IT'S IRONIC THOUGH easily explicable, that the greatest flowering of the "theater of the absurd" (the nonrealist works of Beckett, Genet, Albee, Pinter, and Eugene Ionesco) occurred during the "Decade of Conformity"—the 1950s. While popular culture rushed to leave the horrors of two world wars behind, this collection of dramatists committed themselves to carrying through the philosophical implications of genocide, political chaos, and the loudly proclaimed death of God.
Intiman Theater, ends September 9
We may reflect smugly that little today shocks or surprises us, but it's interesting how rarely a writer like Ionesco is thought worthy of a regional theater production (normally he's consigned to the academic ghetto of drama schools and universities). When Jim Lewis was commissioned to prepare an original translation of The Chairs for the current production at Intiman, he was unable to find any American versions at all.
Ionesco's 1952 "tragic farce" echoes Samuel Beckett's Waiting for Godot (and also presages the scenario of Beckett's later Endgame) with its pair of existential clowns preparing for an arrival that will somehow give their lives meaning. In a round tower surrounded by the sea, an aged janitor (Larry Block) and his ever-faithful wife (Anne O'Sullivan, who continually comforts him with her assertions that he could have been a great man "if you'd ever had the slightest bit of ambition") sit brooding over their past. Life has, for them, become an endless repetition of stories and amusements. When she asks him to impersonate the month of February, for example, he complains that she always asks him to do the same month.
BUT ALL THAT is about to change, because he's decided to finally share his message with the world. Invitations have been sent to all the influential people he can think of, from politicians to the pope, and they soon begin to arrive. Or do they? The guests are invisible to the audience, and while the couple is clearly engaged in conversation with the arrivals, it's less clear, at first, that this is anything but an elaborate game or delusion. In Whoriskey's production, however, plenty of theatrical effects suggest that the crowd is real. Doors open and close by themselves, toy boats and trains are seen arriving, and when the Emperor himself comes, a shower of balloons and confetti heralds him. Now, if only the Orator will come to express the old man's message, all will be successful.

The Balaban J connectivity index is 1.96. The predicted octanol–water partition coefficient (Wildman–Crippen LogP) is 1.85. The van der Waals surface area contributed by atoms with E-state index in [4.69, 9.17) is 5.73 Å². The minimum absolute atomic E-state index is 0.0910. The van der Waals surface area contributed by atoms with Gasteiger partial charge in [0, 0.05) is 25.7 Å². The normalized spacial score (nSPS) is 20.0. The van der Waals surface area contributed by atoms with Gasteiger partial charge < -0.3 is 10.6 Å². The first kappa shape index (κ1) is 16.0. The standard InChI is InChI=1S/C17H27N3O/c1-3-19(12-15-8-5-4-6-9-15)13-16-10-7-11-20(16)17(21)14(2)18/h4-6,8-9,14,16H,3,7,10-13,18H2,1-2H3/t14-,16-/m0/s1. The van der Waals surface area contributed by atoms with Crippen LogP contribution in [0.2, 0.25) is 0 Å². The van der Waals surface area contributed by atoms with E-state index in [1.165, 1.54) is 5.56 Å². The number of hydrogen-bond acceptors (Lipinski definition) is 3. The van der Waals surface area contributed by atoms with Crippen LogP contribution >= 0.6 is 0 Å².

Christine Jones' scenic design revels in nursery-room trickery. The walls of the set are covered in green grass; towers of books and chairs dominate the stage. When the final cascade of chairs appears, one set is feathered all over, as if designed for angelic derri貥s. It's quite a fun house, and the pop-up-book delight it creates is certainly one of the major triumphs of this show. (Whether it accurately reflects the playwright's stated theme of nothingness is debatable.)
Much of The Chairs has the merry energy of a spoof, but it's very hard to figure out just what it's spoofing. Time has not been as kind to Ionesco's comic confabulation of metaphor, wordplay, and anachronistic fooling as it's been to the more somber work of Beckett. (But then, doesn't comedy always date more quickly than drama?) While Block's got a vaudevillian's timing and O'Sullivan gets a lot of mileage at first creating a grandmotherly type then sending it up with a burlesque bump-and-grind, the buffoonish banter that they share often comes across as forced. It's only occasionally, as when we hear them separately reveal dark secrets of parental abuse and a disowned child, that the ear tunes in to more resonant undertones.
By the play's end, one has certainly been amused, and with the arrival of the enigmatic Orator (Myra Platt), a wistful and elegiac beauty is achieved. But some of Ionesco's tragic vision never reaches the stage. It's hard to say whether it's the text, the direction, or the vast and sumptuous design that inhibits the overall effect, but a note of sentimentality deadens what could have made a greater impact.